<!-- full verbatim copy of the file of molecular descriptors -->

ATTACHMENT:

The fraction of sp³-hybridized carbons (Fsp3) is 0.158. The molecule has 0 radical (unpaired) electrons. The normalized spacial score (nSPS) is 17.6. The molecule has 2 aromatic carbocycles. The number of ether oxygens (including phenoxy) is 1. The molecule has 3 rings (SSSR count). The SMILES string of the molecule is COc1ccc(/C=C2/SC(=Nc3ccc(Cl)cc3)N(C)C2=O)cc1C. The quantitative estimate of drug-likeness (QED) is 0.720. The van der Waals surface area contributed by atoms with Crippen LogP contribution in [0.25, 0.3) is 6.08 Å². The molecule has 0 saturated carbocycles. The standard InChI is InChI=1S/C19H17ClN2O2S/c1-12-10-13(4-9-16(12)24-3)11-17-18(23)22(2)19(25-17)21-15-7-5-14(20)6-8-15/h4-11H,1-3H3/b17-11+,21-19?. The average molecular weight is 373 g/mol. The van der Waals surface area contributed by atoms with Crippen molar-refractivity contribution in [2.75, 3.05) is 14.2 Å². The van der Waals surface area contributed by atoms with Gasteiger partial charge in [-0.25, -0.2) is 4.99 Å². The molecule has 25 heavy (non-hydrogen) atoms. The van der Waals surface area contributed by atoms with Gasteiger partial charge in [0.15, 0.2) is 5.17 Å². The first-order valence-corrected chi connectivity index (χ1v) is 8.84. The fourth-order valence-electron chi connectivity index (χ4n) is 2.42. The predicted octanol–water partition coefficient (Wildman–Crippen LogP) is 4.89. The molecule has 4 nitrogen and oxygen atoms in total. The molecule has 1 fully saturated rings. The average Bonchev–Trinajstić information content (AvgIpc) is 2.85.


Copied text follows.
The fraction of sp³-hybridized carbons (Fsp3) is 0.158. The molecule has 0 radical (unpaired) electrons. The normalized spacial score (nSPS) is 17.6. The molecule has 2 aromatic carbocycles. The number of ether oxygens (including phenoxy) is 1. The molecule has 3 rings (SSSR count). The SMILES string of the molecule is COc1ccc(/C=C2/SC(=Nc3ccc(Cl)cc3)N(C)C2=O)cc1C. The quantitative estimate of drug-likeness (QED) is 0.720. The van der Waals surface area contributed by atoms with Crippen LogP contribution in [0.25, 0.3) is 6.08 Å². The molecule has 0 saturated carbocycles. The standard InChI is InChI=1S/C19H17ClN2O2S/c1-12-10-13(4-9-16(12)24-3)11-17-18(23)22(2)19(25-17)21-15-7-5-14(20)6-8-15/h4-11H,1-3H3/b17-11+,21-19?. The average molecular weight is 373 g/mol. The van der Waals surface area contributed by atoms with Crippen molar-refractivity contribution in [2.75, 3.05) is 14.2 Å². The van der Waals surface area contributed by atoms with Gasteiger partial charge in [-0.25, -0.2) is 4.99 Å². The molecule has 25 heavy (non-hydrogen) atoms. The van der Waals surface area contributed by atoms with Gasteiger partial charge in [0.15, 0.2) is 5.17 Å². The first-order valence-corrected chi connectivity index (χ1v) is 8.84. The fourth-order valence-electron chi connectivity index (χ4n) is 2.42. The predicted octanol–water partition coefficient (Wildman–Crippen LogP) is 4.89. The molecule has 4 nitrogen and oxygen atoms in total. The molecule has 1 fully saturated rings. The average Bonchev–Trinajstić information content (AvgIpc) is 2.85.